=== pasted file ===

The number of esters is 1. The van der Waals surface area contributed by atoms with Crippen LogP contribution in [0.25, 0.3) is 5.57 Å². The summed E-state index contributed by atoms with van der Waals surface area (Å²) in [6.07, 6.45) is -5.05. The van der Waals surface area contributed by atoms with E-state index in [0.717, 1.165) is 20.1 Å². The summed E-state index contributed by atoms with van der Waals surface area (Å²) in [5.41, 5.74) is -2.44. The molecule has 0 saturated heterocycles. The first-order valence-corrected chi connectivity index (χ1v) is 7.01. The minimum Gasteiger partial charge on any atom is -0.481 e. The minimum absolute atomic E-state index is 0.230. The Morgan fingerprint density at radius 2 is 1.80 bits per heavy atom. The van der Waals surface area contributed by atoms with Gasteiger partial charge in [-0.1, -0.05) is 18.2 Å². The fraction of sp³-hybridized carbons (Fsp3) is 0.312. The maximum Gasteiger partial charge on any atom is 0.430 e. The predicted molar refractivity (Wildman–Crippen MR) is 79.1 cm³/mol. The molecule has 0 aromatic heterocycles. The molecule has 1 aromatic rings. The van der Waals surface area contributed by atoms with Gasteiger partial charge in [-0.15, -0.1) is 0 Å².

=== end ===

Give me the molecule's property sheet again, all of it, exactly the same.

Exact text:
The number of esters is 1. The van der Waals surface area contributed by atoms with Crippen LogP contribution in [0.25, 0.3) is 5.57 Å². The summed E-state index contributed by atoms with van der Waals surface area (Å²) in [6.07, 6.45) is -5.05. The van der Waals surface area contributed by atoms with E-state index in [0.717, 1.165) is 20.1 Å². The summed E-state index contributed by atoms with van der Waals surface area (Å²) in [5.41, 5.74) is -2.44. The molecule has 0 saturated heterocycles. The first-order valence-corrected chi connectivity index (χ1v) is 7.01. The minimum Gasteiger partial charge on any atom is -0.481 e. The minimum absolute atomic E-state index is 0.230. The Morgan fingerprint density at radius 2 is 1.80 bits per heavy atom. The van der Waals surface area contributed by atoms with Gasteiger partial charge in [-0.1, -0.05) is 18.2 Å². The fraction of sp³-hybridized carbons (Fsp3) is 0.312. The maximum Gasteiger partial charge on any atom is 0.430 e. The predicted molar refractivity (Wildman–Crippen MR) is 79.1 cm³/mol. The molecule has 0 aromatic heterocycles. The molecule has 1 aromatic rings. The van der Waals surface area contributed by atoms with Gasteiger partial charge in [-0.15, -0.1) is 0 Å².